The Afghanistan Papers review: superb exposé of a war built on lies

Blunt appraisals were left unvarnished because they were never intended for publication. The contrast with the upbeat version of events presented to the public at the same time, often by the very same people, is breathtaking.

The Afghanistan Papers is a book about failure and about lying about failure, and about how that led to yet worse failures, and so on for 20 years. The title and the contents echo the Pentagon Papers, the leaked inside story of the Vietnam war in which the long road to defeat was paved with brittle happy talk.

“With their complicit silence, military and political leaders avoided accountability and dodged reappraisals that could have changed the outcome or shortened the conflict,” Whitlock writes. “Instead, they chose to bury their mistakes and let the war drift.”



On the morning of September 11, 2001, 46 minutes into United Airlines Flight 93, a nonstop flight from Newark, New Jersey to San Francisco, four hijackers took control of the Boeing 757-222. It was around 9:30 a.m., and already that morning, two hijacked planes had shockingly crashed into the World Trade Center in New York City. In less than 10 minutes, another plane would plow into the Pentagon in Washington, D.C.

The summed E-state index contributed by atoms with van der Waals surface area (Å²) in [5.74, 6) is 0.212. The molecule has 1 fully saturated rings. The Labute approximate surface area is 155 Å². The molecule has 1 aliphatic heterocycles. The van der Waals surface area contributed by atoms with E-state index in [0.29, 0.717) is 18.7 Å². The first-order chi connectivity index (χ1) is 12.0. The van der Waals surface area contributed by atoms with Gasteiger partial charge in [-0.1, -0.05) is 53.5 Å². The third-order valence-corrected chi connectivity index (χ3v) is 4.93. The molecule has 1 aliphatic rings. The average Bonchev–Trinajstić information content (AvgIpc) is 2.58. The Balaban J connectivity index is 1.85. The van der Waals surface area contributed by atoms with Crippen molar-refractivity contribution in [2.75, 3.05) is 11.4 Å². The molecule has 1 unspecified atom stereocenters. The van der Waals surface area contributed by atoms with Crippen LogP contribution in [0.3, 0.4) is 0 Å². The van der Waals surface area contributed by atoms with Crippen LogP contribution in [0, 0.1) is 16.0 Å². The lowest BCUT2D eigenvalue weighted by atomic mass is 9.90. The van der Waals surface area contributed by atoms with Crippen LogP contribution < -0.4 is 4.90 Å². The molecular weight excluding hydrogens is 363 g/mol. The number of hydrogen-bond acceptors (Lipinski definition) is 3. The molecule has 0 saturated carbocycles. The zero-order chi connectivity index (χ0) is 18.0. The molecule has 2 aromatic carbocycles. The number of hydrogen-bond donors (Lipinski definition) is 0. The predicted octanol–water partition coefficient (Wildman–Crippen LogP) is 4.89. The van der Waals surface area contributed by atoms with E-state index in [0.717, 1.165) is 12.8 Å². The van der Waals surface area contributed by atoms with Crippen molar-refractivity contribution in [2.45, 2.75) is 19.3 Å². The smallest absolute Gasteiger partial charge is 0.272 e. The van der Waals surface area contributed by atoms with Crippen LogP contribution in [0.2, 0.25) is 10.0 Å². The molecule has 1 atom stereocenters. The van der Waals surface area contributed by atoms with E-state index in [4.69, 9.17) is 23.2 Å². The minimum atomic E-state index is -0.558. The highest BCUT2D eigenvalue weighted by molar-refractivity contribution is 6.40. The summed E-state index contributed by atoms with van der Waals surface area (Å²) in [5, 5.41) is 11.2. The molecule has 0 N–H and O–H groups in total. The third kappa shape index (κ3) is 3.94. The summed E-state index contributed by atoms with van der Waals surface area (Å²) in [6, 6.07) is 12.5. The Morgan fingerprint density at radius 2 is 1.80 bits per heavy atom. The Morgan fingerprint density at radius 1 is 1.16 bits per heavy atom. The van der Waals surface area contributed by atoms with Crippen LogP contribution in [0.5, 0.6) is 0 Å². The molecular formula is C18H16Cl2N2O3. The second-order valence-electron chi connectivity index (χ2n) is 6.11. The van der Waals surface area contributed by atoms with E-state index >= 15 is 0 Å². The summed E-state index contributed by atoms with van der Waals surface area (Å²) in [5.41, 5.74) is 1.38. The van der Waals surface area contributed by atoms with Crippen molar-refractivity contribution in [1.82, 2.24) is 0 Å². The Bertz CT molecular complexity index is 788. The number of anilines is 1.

Of the four hijacked planes on September 11, United Airlines Flight 93 was the only one to not reach its intended target. In the most comprehensive study of the terrorists attacks, The 9/11 Commission Report concluded the plane’s target was Washington, where both the Senate and House were in session in the Capitol building. “Jarrah’s objective was to crash his airliner into symbols of the American Republic, the Capitol or the White House,” said the 9/11 report. “He was defeated by the alerted, unarmed passengers of United 93.”



U.S. Capitol Police brace for potential repeat of pro-Trump rally violence

WASHINGTON, Sept 8 (Reuters) – The U.S. Capitol Police is increasing security in preparation for potential violence at a Sept. 18 rally in which followers of former President Donald Trump intend to show support for people arrested after the deadly January attack on the Capitol, according to a statement and an internal memo on Wednesday.